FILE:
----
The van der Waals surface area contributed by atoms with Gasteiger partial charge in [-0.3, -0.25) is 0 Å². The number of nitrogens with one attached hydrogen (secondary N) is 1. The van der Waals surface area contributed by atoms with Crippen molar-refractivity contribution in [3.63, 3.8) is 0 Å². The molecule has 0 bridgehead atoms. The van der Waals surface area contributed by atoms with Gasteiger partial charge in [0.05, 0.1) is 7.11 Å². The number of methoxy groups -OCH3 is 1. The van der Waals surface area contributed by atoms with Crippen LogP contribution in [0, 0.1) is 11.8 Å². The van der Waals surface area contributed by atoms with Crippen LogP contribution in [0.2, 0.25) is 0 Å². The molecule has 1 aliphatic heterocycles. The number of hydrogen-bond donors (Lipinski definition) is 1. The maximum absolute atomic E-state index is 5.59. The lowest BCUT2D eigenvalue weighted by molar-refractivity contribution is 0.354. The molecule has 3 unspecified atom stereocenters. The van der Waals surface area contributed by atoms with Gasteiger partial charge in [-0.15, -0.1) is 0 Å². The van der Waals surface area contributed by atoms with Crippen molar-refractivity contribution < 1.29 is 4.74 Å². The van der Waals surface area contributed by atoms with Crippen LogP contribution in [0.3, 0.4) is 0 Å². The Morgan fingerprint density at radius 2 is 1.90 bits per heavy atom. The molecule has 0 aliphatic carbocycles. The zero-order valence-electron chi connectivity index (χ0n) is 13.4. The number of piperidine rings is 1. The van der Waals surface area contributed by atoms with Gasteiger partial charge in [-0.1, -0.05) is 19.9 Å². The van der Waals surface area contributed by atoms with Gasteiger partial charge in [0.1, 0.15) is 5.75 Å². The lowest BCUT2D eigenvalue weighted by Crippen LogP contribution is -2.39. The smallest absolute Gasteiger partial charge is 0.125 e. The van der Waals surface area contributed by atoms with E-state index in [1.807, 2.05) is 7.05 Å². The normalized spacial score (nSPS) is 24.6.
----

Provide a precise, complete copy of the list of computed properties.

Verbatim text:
The van der Waals surface area contributed by atoms with Gasteiger partial charge in [-0.3, -0.25) is 0 Å². The number of nitrogens with one attached hydrogen (secondary N) is 1. The van der Waals surface area contributed by atoms with Crippen molar-refractivity contribution in [3.63, 3.8) is 0 Å². The molecule has 0 bridgehead atoms. The van der Waals surface area contributed by atoms with Gasteiger partial charge in [0.05, 0.1) is 7.11 Å². The number of methoxy groups -OCH3 is 1. The van der Waals surface area contributed by atoms with Crippen LogP contribution in [0, 0.1) is 11.8 Å². The van der Waals surface area contributed by atoms with Crippen LogP contribution in [0.2, 0.25) is 0 Å². The molecule has 1 aliphatic heterocycles. The number of hydrogen-bond donors (Lipinski definition) is 1. The maximum absolute atomic E-state index is 5.59. The lowest BCUT2D eigenvalue weighted by molar-refractivity contribution is 0.354. The molecule has 3 unspecified atom stereocenters. The van der Waals surface area contributed by atoms with Gasteiger partial charge in [-0.15, -0.1) is 0 Å². The van der Waals surface area contributed by atoms with Crippen molar-refractivity contribution < 1.29 is 4.74 Å². The van der Waals surface area contributed by atoms with Crippen LogP contribution in [0.3, 0.4) is 0 Å². The Morgan fingerprint density at radius 2 is 1.90 bits per heavy atom. The molecule has 0 aliphatic carbocycles. The zero-order valence-electron chi connectivity index (χ0n) is 13.4. The number of piperidine rings is 1. The van der Waals surface area contributed by atoms with Gasteiger partial charge in [-0.1, -0.05) is 19.9 Å². The van der Waals surface area contributed by atoms with Gasteiger partial charge in [0.1, 0.15) is 5.75 Å². The lowest BCUT2D eigenvalue weighted by Crippen LogP contribution is -2.39. The smallest absolute Gasteiger partial charge is 0.125 e. The van der Waals surface area contributed by atoms with E-state index in [1.807, 2.05) is 7.05 Å². The normalized spacial score (nSPS) is 24.6.